In the presence of an abnormal middle ear exam, the work up is intended to evaluate the source of the middle ear mass. The most common red middle ear tumors are glomus tympanicum, glomus jugulare, and a middle ear adenoma. A CT of the temporal bone can help in distinguishing a tumor originating in the middle ear from one originating in the jugular foramen (e.g., glomus jugulare). The CT scan can also delineate the degree of bony destruction in the temporal bone caused by the tumor and show the status of the ossicles. Some clinicians obtain a CT scan of the temporal bone with and without contrast; this can distinguish whether or not the tumor penetrates the intracranial cavity. The normal CT of the temporal bones is best for visualizing subtle bony changes such as ossicular changes (Figs. 3-5). It cannot distinguish the brain from tumor and all soft tissues (brain, muscle, blood vessel, tumor) and fluids will appear similarly.
The disadvantage of a CT scan, with and without contrast, is that it requires double the amount of radiation to obtain the images. MRI is better at detecting soft tissue abnormalities and can distinguish middle ear and mastoid tumor from fluid caused by Eustachian tube or mastoid antrum obstruction. We generally prefer performing a CT of the temporal bone in addition to an MRI of the internal auditory with and without gadolinium enhancement. The only disadvantage of an MRI is the higher cost compared to a CT scan. However, the amount of additional information obtained from an MRI substantially increases our ability to counsel the patient on the treatment regimen and plan the surgical approach.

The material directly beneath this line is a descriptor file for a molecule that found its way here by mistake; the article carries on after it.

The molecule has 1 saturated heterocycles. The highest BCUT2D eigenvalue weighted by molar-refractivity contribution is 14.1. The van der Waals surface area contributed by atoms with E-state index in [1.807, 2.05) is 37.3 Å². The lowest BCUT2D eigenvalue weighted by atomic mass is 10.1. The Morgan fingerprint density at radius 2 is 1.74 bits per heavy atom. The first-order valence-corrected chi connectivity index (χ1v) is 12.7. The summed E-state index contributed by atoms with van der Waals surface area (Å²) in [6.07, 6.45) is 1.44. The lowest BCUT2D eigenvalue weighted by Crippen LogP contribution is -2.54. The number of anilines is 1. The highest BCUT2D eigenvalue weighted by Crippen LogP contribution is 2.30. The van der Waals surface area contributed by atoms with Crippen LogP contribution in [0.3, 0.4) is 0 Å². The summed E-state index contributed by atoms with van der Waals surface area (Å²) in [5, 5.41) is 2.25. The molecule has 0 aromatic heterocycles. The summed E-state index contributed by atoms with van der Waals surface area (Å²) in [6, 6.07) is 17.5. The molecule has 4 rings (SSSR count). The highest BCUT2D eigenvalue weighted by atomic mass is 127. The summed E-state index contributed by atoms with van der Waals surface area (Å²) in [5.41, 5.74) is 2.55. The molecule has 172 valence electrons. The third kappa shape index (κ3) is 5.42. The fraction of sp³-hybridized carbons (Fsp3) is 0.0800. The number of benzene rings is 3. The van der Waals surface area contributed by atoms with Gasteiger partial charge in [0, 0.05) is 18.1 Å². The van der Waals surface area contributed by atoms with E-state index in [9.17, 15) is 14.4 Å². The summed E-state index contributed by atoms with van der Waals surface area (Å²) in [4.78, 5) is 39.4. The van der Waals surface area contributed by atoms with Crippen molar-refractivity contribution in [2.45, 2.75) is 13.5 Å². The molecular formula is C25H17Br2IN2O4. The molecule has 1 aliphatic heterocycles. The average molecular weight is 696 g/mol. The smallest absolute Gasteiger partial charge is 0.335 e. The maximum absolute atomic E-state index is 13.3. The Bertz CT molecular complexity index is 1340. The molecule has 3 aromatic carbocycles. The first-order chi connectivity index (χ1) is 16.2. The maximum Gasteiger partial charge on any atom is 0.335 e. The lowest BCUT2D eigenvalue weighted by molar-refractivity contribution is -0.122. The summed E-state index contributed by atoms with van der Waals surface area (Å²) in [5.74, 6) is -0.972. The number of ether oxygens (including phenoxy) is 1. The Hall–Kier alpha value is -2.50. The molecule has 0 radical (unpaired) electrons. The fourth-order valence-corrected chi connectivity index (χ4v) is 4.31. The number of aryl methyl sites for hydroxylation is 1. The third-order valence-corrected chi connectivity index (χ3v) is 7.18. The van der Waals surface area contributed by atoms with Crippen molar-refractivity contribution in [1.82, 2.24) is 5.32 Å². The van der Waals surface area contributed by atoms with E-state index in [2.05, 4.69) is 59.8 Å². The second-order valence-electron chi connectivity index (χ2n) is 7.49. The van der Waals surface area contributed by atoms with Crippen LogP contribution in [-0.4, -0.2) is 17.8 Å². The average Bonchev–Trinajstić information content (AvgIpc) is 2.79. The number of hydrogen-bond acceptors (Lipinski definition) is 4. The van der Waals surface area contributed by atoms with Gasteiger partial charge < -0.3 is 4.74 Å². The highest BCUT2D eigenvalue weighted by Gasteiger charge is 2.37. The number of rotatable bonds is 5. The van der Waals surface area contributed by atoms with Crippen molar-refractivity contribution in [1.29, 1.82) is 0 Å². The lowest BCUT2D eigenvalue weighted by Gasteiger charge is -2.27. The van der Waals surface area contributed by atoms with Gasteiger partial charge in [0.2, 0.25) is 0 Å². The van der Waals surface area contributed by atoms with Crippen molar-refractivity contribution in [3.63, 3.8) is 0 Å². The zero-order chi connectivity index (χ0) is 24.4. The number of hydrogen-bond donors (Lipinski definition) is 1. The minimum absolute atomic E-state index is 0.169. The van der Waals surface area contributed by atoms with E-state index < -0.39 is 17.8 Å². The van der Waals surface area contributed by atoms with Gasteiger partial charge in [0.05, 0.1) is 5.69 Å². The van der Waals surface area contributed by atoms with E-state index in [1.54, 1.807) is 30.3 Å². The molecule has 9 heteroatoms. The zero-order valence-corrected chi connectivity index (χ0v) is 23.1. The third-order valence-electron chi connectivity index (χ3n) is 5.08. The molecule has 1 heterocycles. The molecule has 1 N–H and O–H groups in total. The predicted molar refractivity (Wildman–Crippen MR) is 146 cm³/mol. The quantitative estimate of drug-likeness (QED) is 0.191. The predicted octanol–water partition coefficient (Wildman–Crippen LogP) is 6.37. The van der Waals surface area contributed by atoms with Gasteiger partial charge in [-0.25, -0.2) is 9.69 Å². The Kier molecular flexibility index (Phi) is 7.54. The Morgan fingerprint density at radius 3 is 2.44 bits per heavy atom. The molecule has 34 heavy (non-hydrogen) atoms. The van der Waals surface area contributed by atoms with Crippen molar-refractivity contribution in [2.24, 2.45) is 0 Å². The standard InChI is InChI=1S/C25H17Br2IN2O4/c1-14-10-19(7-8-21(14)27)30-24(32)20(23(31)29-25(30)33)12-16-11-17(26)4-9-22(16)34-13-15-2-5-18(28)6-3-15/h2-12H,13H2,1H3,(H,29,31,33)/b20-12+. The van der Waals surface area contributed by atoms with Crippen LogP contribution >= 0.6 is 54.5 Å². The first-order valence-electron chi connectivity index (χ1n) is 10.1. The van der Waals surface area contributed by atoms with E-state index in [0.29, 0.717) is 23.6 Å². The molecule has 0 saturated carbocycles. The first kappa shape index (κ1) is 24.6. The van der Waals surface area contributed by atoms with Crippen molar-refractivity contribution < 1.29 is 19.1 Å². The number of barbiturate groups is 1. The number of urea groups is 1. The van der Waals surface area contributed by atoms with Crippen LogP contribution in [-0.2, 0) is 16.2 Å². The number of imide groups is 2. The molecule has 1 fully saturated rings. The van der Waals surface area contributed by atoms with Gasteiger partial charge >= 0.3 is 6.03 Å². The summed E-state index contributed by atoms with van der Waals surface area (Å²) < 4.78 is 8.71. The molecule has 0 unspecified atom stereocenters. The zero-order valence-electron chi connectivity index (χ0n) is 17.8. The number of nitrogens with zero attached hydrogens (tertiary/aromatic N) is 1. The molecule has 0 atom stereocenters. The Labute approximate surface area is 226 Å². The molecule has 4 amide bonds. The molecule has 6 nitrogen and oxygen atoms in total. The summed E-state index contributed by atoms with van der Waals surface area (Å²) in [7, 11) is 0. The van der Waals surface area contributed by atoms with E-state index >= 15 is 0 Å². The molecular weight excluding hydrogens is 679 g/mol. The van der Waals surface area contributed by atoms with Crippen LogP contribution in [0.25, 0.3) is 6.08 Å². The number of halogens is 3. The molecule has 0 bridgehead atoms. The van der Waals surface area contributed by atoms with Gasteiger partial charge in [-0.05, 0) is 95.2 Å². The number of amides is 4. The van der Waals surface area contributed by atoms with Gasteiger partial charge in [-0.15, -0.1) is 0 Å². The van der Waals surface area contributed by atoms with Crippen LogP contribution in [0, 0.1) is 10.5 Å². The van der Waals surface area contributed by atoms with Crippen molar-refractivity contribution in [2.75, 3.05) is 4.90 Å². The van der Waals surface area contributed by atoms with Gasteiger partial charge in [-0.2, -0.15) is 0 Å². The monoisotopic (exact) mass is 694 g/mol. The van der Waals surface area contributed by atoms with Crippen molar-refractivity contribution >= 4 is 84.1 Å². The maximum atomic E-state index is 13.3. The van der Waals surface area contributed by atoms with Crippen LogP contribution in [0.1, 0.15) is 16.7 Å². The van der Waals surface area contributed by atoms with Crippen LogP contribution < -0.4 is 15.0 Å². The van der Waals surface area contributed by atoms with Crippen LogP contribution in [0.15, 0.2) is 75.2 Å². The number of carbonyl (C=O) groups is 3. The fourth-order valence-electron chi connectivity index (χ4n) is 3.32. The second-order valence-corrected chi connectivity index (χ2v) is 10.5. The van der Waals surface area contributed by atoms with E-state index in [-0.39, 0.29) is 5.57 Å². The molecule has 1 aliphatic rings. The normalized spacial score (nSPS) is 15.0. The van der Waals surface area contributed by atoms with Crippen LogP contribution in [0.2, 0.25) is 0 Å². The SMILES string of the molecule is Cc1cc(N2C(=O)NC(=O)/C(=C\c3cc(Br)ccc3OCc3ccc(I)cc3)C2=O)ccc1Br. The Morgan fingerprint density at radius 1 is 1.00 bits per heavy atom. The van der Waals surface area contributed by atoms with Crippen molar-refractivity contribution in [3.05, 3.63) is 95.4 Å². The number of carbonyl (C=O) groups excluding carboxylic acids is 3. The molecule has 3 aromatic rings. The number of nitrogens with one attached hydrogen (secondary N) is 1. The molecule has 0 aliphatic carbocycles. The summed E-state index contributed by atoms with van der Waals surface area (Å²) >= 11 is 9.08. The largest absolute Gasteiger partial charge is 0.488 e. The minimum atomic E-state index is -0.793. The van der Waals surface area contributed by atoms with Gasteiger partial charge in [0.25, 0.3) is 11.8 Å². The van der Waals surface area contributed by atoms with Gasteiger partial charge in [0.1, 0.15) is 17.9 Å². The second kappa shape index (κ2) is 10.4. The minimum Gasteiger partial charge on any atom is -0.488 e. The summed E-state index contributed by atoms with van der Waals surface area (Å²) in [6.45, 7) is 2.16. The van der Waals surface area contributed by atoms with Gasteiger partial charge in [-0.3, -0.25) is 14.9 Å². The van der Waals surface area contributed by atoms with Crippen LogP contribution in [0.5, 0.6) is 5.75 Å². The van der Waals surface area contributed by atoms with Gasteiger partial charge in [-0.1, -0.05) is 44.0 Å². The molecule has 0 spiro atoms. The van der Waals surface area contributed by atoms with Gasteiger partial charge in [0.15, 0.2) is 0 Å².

Traditionally, a glomus tumor of the jugular foramen was purely a surgical disease. Even in the most experienced hands, the surgery was fraught with complications, with a substantial percentage of patients losing function in at least one cranial nerve. Patients with extensive disease could lose function in cranial nerve IX and X, which travel just medial to the jugular bulb. This would cause substantial difficulty in swallowing, resulting in the need for long-term feeding through a gastrostomy tube. It would also lead to difficulty in handling saliva, resulting in the need for a tracheostomy in some patients. Because of these significant morbidities and improved technique in treating skull base tumors with stereotactic radiation, there has been a trend toward treating a significant number of these patients with stereotactic radiation (Otol Neurotol. 2011;32:834 http://bit.ly/2e7wXXp). This is especially seen in those with extensive tumors in the presence of normal cranial nerve function at presentation. Stereotactic radiation, such as GammaKnife or CyberKnife, usually stops the growth of benign tumors such as glomus tumors rather than shrink or destroy them completely. This is because radiation will only primarily kill cells that are actively growing and dividing. The bulk of benign tumors (such as glomus tumors) is made up of cells that are not actively dividing. These cells are not directly affected by radiation. The secondary effect of radiation occurs six to 12 months after the radiation has been delivered. This secondary effect leads to fibrosis and closure of blood vessels that feed the tumor, causing an infarction of some sections of the tumor. Therefore, radiation generally does not cause the pulsatile tinnitus or the conductive hearing loss to go away.